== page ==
Search Results: krtv (10)


Steve Zabawa is a partner of the Rimrock Auto Group, and co-owner of Rimrock Subaru and Rimrock KIA, located right smack dab in the middle of Montana. Billings, Montana, to be exact.
His public Facebook page shows his interests ranging from Mormon universities like BYU, to Mormon athletes like Steve Young, to grossly fabricated “reports” of pot use leading to heart disease and death. His anti-pot social media ranting has a small handful of local prohibitionists in his corner, but has apparently turned his own daughter, and a good portion of his hometown, against him.

Missoula Public Library
Rep. Diane Sands (D-Missoula) stood up for medical marijuana patients — and was investigated by the DEA

​Montana legislator Diane Sands has come under investigation by the federal Drug Enforcement Administration, and she’s not sure why. But Sands said she suspects the investigation is because she advocates liberalizing the marijuana laws.

Sands told the Colorado Independent‘s Scot Kersgaard that she has no involvement in medical marijuana other than her work in the Montana Legislature. But the Missoula Democrat has been outspoken in advocating for reducing penalties for marijuana, and also advocating for the federal delisting of cannabis so that the issue can be decided by individual states.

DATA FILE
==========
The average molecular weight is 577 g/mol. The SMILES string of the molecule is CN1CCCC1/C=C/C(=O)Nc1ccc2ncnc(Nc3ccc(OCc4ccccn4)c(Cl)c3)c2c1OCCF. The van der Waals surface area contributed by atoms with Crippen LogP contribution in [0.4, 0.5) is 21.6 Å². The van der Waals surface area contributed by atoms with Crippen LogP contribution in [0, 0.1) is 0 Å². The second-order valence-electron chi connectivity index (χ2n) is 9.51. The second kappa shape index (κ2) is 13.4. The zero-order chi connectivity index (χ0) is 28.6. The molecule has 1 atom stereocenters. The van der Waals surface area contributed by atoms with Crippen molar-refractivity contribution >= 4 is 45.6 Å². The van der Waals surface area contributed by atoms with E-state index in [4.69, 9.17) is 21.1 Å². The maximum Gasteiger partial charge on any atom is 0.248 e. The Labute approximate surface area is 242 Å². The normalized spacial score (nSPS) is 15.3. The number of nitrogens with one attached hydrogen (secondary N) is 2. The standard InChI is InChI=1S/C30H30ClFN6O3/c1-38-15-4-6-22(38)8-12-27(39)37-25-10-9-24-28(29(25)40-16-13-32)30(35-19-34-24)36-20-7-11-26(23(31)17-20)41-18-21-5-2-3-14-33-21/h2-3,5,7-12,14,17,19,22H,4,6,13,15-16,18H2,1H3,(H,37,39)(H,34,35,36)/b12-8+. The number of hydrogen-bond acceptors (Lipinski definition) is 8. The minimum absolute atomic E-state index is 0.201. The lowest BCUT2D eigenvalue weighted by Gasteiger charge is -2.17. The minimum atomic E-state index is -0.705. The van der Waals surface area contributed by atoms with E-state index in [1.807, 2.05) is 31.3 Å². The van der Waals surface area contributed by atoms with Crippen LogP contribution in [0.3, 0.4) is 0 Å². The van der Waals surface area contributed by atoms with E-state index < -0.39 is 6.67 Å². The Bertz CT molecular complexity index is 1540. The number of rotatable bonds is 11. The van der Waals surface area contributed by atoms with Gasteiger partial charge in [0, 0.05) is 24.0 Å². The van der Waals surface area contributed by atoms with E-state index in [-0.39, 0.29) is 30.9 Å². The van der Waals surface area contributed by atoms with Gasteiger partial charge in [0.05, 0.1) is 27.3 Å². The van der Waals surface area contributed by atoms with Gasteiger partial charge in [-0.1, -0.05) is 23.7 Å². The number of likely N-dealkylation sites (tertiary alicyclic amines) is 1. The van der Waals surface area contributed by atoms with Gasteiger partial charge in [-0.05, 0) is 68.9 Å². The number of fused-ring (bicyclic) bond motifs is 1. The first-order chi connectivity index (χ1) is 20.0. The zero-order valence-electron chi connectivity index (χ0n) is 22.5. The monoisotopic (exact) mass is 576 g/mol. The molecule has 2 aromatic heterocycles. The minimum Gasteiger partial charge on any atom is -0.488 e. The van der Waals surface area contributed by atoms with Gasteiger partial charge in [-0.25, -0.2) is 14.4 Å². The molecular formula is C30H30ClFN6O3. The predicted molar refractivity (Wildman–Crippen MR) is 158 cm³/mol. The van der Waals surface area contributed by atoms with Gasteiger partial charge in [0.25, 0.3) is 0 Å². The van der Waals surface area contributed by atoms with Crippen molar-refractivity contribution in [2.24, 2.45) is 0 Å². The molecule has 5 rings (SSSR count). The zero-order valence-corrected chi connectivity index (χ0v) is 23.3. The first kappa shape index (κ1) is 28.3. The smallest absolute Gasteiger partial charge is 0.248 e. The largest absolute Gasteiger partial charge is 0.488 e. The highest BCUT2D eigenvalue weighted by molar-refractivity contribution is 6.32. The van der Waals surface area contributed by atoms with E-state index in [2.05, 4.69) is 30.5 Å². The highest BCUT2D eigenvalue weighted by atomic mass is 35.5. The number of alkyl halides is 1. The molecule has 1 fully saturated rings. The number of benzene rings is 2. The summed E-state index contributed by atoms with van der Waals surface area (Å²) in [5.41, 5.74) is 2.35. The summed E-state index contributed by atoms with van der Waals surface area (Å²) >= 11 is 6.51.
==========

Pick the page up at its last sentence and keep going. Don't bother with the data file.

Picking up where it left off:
“Because of the federal supremacy clause, federal law always trumps state law,” Sands said. “We fought a civil war over this. There is nothing a state can do to make marijuana legal, or even to make medical marijuana legal, but there is a process to change that at the federal level. Now that so many states have made medical marijuana legal, the federal government should remove marijuana from Schedule I of the Controllled Substances Act, and let the states regulate marijuana as they see fit.”

Gweedopig.com

​Twelve criminal search warrants for marijuana were executed on Wednesday, November 16, at premises in Kalispell, Missoula, Somers, and Whitefish, according to the U.S. Attorney for the District of Montana.

The execution of the warrants comes after a year-long investigation into “drug trafficking” activities of a “criminal enterprise” operating in Montana, claims a press release from office of U.S. Attorney Michael W. Cotter.
Four civil seizure warrants for financial institutions in Missoula, seeking an unspecified amount of cash, were also executed, reports KRTV.

Graphic: Patients For Reform Not Repeal

​Backers of medical marijuana in Montana say they are still making progress in their efforts to overturn the strict medical marijuana law recently passed by the state’s Republican-controlled Legislature.